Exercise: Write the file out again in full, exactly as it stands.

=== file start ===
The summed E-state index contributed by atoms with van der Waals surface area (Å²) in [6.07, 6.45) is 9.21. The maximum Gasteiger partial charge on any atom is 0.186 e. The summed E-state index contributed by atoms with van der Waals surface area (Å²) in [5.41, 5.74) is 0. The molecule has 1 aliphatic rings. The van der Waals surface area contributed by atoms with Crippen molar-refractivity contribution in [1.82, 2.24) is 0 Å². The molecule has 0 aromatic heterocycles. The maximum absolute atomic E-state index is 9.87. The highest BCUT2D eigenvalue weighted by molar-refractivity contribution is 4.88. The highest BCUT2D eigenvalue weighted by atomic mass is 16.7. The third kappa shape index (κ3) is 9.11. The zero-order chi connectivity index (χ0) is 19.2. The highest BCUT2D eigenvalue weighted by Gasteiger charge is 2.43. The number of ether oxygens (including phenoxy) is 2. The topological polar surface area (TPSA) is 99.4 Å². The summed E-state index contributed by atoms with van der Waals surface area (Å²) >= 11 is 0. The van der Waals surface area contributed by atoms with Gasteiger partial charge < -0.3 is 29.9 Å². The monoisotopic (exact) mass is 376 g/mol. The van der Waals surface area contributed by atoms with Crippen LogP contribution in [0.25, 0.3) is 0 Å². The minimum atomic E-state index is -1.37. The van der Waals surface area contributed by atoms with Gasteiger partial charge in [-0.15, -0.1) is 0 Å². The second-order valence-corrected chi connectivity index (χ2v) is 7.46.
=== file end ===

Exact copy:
The summed E-state index contributed by atoms with van der Waals surface area (Å²) in [6.07, 6.45) is 9.21. The maximum Gasteiger partial charge on any atom is 0.186 e. The summed E-state index contributed by atoms with van der Waals surface area (Å²) in [5.41, 5.74) is 0. The molecule has 1 aliphatic rings. The van der Waals surface area contributed by atoms with Crippen molar-refractivity contribution in [1.82, 2.24) is 0 Å². The molecule has 0 aromatic heterocycles. The maximum absolute atomic E-state index is 9.87. The highest BCUT2D eigenvalue weighted by molar-refractivity contribution is 4.88. The highest BCUT2D eigenvalue weighted by atomic mass is 16.7. The third kappa shape index (κ3) is 9.11. The zero-order chi connectivity index (χ0) is 19.2. The highest BCUT2D eigenvalue weighted by Gasteiger charge is 2.43. The number of ether oxygens (including phenoxy) is 2. The topological polar surface area (TPSA) is 99.4 Å². The summed E-state index contributed by atoms with van der Waals surface area (Å²) >= 11 is 0. The van der Waals surface area contributed by atoms with Gasteiger partial charge < -0.3 is 29.9 Å². The monoisotopic (exact) mass is 376 g/mol. The van der Waals surface area contributed by atoms with Crippen LogP contribution in [0.25, 0.3) is 0 Å². The minimum atomic E-state index is -1.37. The van der Waals surface area contributed by atoms with Gasteiger partial charge in [-0.15, -0.1) is 0 Å². The second-order valence-corrected chi connectivity index (χ2v) is 7.46.